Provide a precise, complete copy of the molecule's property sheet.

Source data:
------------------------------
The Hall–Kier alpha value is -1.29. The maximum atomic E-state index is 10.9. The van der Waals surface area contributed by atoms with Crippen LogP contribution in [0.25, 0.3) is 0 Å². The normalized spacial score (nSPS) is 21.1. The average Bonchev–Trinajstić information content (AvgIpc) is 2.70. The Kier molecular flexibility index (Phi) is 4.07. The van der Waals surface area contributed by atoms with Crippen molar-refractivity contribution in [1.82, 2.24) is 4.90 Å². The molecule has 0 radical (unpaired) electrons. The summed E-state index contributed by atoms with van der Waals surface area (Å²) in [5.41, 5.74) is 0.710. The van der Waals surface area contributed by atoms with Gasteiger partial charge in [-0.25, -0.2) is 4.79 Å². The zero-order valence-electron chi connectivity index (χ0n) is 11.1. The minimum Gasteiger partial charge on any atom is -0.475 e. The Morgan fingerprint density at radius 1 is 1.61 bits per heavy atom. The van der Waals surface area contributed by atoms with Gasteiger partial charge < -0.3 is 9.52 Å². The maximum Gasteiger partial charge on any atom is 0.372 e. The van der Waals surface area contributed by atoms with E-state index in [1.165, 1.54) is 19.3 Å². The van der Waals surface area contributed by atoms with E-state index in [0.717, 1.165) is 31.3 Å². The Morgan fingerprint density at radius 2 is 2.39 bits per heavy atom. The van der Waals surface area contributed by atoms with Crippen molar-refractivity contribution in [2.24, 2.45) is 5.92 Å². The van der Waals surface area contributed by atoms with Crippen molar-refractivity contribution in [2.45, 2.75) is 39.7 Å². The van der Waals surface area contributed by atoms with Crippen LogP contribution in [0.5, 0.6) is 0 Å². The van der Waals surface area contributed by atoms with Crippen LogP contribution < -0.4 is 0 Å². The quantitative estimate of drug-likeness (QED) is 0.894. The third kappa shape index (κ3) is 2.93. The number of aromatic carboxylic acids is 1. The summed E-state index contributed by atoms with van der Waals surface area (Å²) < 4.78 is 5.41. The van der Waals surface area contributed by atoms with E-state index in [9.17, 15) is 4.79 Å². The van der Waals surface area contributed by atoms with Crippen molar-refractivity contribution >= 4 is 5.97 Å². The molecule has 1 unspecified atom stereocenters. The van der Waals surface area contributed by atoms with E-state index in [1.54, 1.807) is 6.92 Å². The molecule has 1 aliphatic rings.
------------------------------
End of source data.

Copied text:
The Hall–Kier alpha value is -1.29. The maximum atomic E-state index is 10.9. The van der Waals surface area contributed by atoms with Crippen LogP contribution in [0.25, 0.3) is 0 Å². The normalized spacial score (nSPS) is 21.1. The average Bonchev–Trinajstić information content (AvgIpc) is 2.70. The Kier molecular flexibility index (Phi) is 4.07. The van der Waals surface area contributed by atoms with Crippen molar-refractivity contribution in [1.82, 2.24) is 4.90 Å². The molecule has 0 radical (unpaired) electrons. The summed E-state index contributed by atoms with van der Waals surface area (Å²) in [5.41, 5.74) is 0.710. The van der Waals surface area contributed by atoms with Gasteiger partial charge in [-0.25, -0.2) is 4.79 Å². The zero-order valence-electron chi connectivity index (χ0n) is 11.1. The minimum Gasteiger partial charge on any atom is -0.475 e. The Morgan fingerprint density at radius 1 is 1.61 bits per heavy atom. The van der Waals surface area contributed by atoms with Gasteiger partial charge < -0.3 is 9.52 Å². The maximum Gasteiger partial charge on any atom is 0.372 e. The van der Waals surface area contributed by atoms with E-state index in [1.165, 1.54) is 19.3 Å². The van der Waals surface area contributed by atoms with E-state index in [0.717, 1.165) is 31.3 Å². The Morgan fingerprint density at radius 2 is 2.39 bits per heavy atom. The van der Waals surface area contributed by atoms with Crippen molar-refractivity contribution in [2.24, 2.45) is 5.92 Å². The van der Waals surface area contributed by atoms with Crippen molar-refractivity contribution in [2.45, 2.75) is 39.7 Å². The van der Waals surface area contributed by atoms with Crippen LogP contribution in [0.5, 0.6) is 0 Å². The van der Waals surface area contributed by atoms with Crippen LogP contribution < -0.4 is 0 Å². The quantitative estimate of drug-likeness (QED) is 0.894. The third kappa shape index (κ3) is 2.93. The number of aromatic carboxylic acids is 1. The summed E-state index contributed by atoms with van der Waals surface area (Å²) < 4.78 is 5.41. The van der Waals surface area contributed by atoms with E-state index in [9.17, 15) is 4.79 Å². The van der Waals surface area contributed by atoms with Crippen molar-refractivity contribution >= 4 is 5.97 Å². The molecule has 1 unspecified atom stereocenters. The van der Waals surface area contributed by atoms with E-state index in [1.54, 1.807) is 6.92 Å². The molecule has 1 aliphatic rings.